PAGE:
Downtown Planning for Smaller and Midsized Communities

By Philip Walker

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Originally published in 2009 — e-book version released in 2013.

"For so long we were floundering and taking ad hoc measures, but the minute I understood what a downtown plan really was I said 'We need one of those!' As it turned out, it was the most fantastic vehicle I've ever seen," said Susan Moffa...

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Product Details

Page Count
216
Date Published
Oct. 1, 2013
ISBN
978-1-61190-144-3
Format
MOBI
Publisher
APA Planners Press

About the Authors

Philip Walker

Table of Contents

Preface
What Is a Downtown?
Mixed Land Uses
What Is a Downtown Plan?
Previous Work on the Subject
Intended Audience
Research Basis
How to Apply This Book
The Bigger Picture

Chapter 1. The Groundwork Before Planning
What Prompts a Plan?
Keeping Planning in Perspective
Selling the Need for a Plan

Chapter 2. The Process of Preparing a Downtown Plan
Diagnostic Phase: Research and Analysis
The Big Ideas: Creating the Concept Plan
Rolling Up Your Sleeves: Draft Plan Preparation
Finalizing the Plan
What Happens After the Planning?

Chapter 3. The Physical Plan
Land Uses: Mix Them Up
Blocks, Lots, Streets, and Alleys
Making Your Downtown Pedestrian Friendly
Parking
Loading Areas
Transportation Alternatives
Buildings
Signage
Public Spaces, Art, and Interpretation
Infrastructure and Utilities
Harnessing Mother Nature

Chapter 4. The Economic and Marketing Plan
Understanding the Market
Identity Development
Centralized Retail Management
Business Development
Marketing and Promotion
Social Issues

Chapter 5. Implementation Strategy
Organizational Structure
Public Policy
Funding and Financing
Priorities, Assignments, and Phasing

Chapter 6. Conclusions: What Is Really Important?
Organization
Information
Public Involvement
A Clear Vision
Respect for the Past
Evolution
Urban Form
Reasons to Be Downtown
Experience
Incremental and Comprehensive Implementation
Plan Flexibility and Continuity
Final Thought

Index

Study Questions

Reviews

"Vibrant, attractive, user-friendly downtowns don't just happen. They are the product of vision, dedicated leadership, effective partnerships and, as Philip L. Walker points out, good planning. This useful guide addresses a wide range of design issues, from one-way streets and infill architecture to show-window displays and public art, and offers a common-sense overview-seasoned with insightful first-hand reports from downtown veterans-of how the local planning process should work. The result is a roadmap that can help communities get the kind of downtown that everyone needs and wants — and deserves."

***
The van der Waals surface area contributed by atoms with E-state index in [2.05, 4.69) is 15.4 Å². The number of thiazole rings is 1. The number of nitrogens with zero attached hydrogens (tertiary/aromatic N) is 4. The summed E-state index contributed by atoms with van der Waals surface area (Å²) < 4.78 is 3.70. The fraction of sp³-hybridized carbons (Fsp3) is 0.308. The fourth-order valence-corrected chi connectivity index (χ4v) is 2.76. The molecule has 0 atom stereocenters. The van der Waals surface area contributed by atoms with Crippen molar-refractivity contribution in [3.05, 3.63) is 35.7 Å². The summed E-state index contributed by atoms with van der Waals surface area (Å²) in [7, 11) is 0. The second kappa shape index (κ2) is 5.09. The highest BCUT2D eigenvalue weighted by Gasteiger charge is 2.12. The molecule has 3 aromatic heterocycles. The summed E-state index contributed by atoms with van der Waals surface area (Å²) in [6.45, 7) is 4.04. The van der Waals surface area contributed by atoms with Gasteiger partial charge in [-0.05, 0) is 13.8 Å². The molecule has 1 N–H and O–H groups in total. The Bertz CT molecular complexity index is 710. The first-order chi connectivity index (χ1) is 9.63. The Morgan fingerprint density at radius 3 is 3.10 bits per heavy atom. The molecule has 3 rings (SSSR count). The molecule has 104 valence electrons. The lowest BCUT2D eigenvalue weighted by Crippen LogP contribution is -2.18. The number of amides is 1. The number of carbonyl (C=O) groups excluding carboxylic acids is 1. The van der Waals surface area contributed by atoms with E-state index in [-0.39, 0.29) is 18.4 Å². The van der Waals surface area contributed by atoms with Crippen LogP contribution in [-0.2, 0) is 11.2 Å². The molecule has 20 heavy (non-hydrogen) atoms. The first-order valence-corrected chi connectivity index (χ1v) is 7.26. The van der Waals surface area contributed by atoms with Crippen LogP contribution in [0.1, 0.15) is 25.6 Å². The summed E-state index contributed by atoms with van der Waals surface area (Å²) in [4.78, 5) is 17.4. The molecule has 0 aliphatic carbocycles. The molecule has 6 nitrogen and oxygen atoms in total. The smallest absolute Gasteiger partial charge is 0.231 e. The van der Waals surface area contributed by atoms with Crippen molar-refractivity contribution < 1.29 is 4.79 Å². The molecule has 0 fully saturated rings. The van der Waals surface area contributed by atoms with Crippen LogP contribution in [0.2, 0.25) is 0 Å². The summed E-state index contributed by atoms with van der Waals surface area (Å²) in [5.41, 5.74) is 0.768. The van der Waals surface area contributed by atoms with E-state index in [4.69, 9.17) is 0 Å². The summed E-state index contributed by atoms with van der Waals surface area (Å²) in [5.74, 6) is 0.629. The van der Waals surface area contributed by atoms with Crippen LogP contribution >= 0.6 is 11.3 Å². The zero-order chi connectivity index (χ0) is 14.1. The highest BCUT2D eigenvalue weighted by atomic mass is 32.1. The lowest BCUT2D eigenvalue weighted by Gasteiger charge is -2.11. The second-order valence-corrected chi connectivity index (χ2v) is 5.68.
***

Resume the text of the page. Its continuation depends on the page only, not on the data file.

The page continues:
—Richard Moe
President, National Trust for Historic Preservation

"A comprehensive guide for planning small- and medium-size downtowns, this book is a must for today's planners, local leaders, and students of the field."

—Eugenie L. Birch, FAICP
Professor of Urban Research and Education, University of Pennsylvania

"To make this a century of wise environmental stewardship (rather than one of more sprawl and urban disinvestment) will require us to take much better care of the places we've already made. If you care about the center of your town, and wish to make it better, you must keep a copy of Downtown Planning for Smaller and Midsized Communities nearby and at the ready."

—Alex Krieger
Professor, Harvard Graduate School of Design

"The sustained success stories in downtown revitalization have a set of common denominators: incremental change, participatory process, comprehensive management, effective use of historic buildings, and a handful of others. Phil Walker has done an excellent job of laying out the steps, the ingredients, and the "whys" as well as the "hows." This is an excellent guidebook for the interested citizen as well as the professional planner."

—Donovan Rypkema Principal, PlaceEconomics